During my break, I continued to make istikharah (the prayer of seeking goodness) and seek istisharah (consultation). I spoke with friends, mentors, and relatives–married ones, divorced ones, and single ones for their advice and guidance.

I knew that disagreements would happen even after marriage. Navigating them before marriage was crucial, and having input from those who were more experienced could make my experience much smoother.

Gary Chapman provides three ways to have  disagreements without arguing in his ‘Things I Wish I’d Known Before We Got Married’:

  1. “Meeting in the Middle:” when the two of you come up with a compromise that factors in both partner’s desires. An example can be that one person cooks the brunt of the meals, but that the other always cleans up afterwards.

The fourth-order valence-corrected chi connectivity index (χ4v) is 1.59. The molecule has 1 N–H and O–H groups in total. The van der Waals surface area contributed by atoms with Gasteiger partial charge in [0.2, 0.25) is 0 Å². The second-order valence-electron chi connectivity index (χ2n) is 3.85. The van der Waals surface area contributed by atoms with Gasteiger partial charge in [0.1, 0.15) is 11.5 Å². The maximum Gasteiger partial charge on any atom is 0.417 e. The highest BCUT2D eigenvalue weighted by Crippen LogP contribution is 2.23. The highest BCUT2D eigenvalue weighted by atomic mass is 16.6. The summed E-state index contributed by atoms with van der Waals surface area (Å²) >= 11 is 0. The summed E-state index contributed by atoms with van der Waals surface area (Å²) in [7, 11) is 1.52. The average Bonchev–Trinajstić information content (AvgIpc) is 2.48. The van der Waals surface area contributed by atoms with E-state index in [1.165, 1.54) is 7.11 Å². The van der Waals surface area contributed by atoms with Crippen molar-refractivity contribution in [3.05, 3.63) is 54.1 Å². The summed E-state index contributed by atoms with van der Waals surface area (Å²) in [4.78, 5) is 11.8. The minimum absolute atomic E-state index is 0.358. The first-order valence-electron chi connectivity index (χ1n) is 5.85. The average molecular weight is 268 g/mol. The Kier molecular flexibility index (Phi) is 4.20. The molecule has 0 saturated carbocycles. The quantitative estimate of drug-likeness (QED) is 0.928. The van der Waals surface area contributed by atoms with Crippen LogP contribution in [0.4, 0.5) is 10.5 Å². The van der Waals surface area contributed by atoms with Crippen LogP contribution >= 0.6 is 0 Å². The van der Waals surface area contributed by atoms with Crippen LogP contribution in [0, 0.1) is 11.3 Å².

2. “Meeting On Your Side:” when after listening to both sides, one half of the couple chooses to go with the plan of the other half as an act of love and commitment to the relationship as a whole. This can look like the both of you spending both Eids with one side of the family if they are closer domestically, but intending to visit the other half at other points in the year.
  3. “Meeting Later:” when the both of you respectfully say that you disagree but intend to discuss later. This can look like moving abroad and family planning.

My friends shared with me that even though something could technically be halal (permissible), it could still make me uncomfortable. And that wasn’t permissible to me.

Some examples: 

  • If he prefers you to dress a certain way that you don’t prefer to
  • If he wants you to work or not work if you would prefer the opposite